trout

A popping cork fished over a live mullet, shrimp or mud minnow

One thing is certain in the world of fishing – corks will almost always lead the way to more fish, especially when you are after reds and trout during the hot summer months.

Last Saturday, I was fishing on Keith Lake, along with a ton of other fishermen, and not doing too well with lures. But there were mullet everywhere. The solution was simple – rig up a popping cork, use the cast net to box a couple dozen finger mullet and see what happens. The end result was three reds and two trout within an hour.

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Catching a bunch of fish in 100-degree heat can be borderline impossible — but it can be done. Some of the best fishing right now is on East Galveston Bay and on Calcasieu Lake for trout and reds. Crappie fishing on Sam Rayburn is excellent, and catfishing on Toledo Bend is very good at night.

Fishing on Sabine Lake has been slow overall. Your best bet is to fish the jetties with live mullet for reds, or live shrimp for trout. The short rigs have been fair for trout on jigs. The rigs farther out are holding ling, small snapper and bull reds.

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Free-lining live shrimp at the jetties will catch more trout than lures.

The water temperature along the upper Texas coast is inching up to the 85-degree mark. That’s some pretty warm water, and when that happens, trout will be much easier to catch on live baits such as shrimp, mud minnows and finger mullet.

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Staying comfortable and dry is the key to successful wading during late winter.

One of the very best ways to catch more and bigger trout on most days is to wade. But on many bays, more and more folks are reluctant to get out of the boat.

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Sabine Lake guide Jerry Norris with one of many trout caught on 5-inch Shad Assa

We didn’t leave the dock until about 10:30 last Thursday morning, but it really didn’t matter. The weather was drop-dead perfect for fishing on Sabine Lake.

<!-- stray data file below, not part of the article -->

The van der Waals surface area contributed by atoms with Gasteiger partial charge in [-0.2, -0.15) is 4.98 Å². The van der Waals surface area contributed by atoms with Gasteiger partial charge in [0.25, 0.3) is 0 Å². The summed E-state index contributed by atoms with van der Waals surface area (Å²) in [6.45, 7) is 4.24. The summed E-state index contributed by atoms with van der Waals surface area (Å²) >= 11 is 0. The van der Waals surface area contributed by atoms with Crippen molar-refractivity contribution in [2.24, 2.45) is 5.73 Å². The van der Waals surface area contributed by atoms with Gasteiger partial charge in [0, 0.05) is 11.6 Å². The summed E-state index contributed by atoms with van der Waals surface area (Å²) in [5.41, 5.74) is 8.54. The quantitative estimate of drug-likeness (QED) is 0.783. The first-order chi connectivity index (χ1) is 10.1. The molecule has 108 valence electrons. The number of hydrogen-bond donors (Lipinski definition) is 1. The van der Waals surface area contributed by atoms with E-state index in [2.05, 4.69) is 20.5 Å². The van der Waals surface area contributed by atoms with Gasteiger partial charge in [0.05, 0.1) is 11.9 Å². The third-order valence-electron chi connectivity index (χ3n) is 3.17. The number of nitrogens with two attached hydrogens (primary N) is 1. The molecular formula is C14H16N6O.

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The September teal season has been great for a lot of hunters. Best hunts are on

Fishing on Sabine Lake and at the jetties is good for trout and reds, with more bull reds showing up each day along the rocks and in the surf. Both trout and reds are good under the birds on the lake. Trout are on the small side, but if you fish long enough, you’ll box enough to make it worth your time. Reds are best on the upper end of the lake under small groups of birds feeding on shad pushed to the surface by reds. Best lures for catching the reds are glow/chartreuse paddle tail jigs on 1/8-ounce heads.

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Fishing along the coast kicked into high gear this past weekend, with good numbers of trout, flounder and even king mackerel being caught.

One of the best fishing reports I’ve got is from Sabine Lake guide Jerry Norris. His top catches of trout, along with a few reds, have been around the rigs east of the jetties in 20 to 25 feet of water.

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If ever there was a time that is drop dead perfect for chasing big trout, this is it. Afternoon highs in the upper ’70s with overnight lows in the mid-50s will set up warming tides on shallow flats that will definitely have wall-hog trout on the move and feeding on mullet.

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Phil Brannan harvested this solid 8-pointer last week while hunting in the Hill

We’re well into the deer season at this point and, as predicted by wildlife biologists, there are some very nice bucks being tagged. Some of the best are from South Texas, but I’ve seen a couple of big bucks from the Hill Country that have better-than-average antlers. And as of last week, some of those Hill Country bucks were in the rut.

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Big tripletails, like this one caught near the Calcasieu jetties, are not only t

Fishing on Sabine and Calcasieu lakes is gradually improving, even with water temperatures holding at a sizzling 89 degrees. Both of these “hot” fishing locations are producing fair numbers of trout and reds, along with one of the weirdest fish on earth – tripletails.

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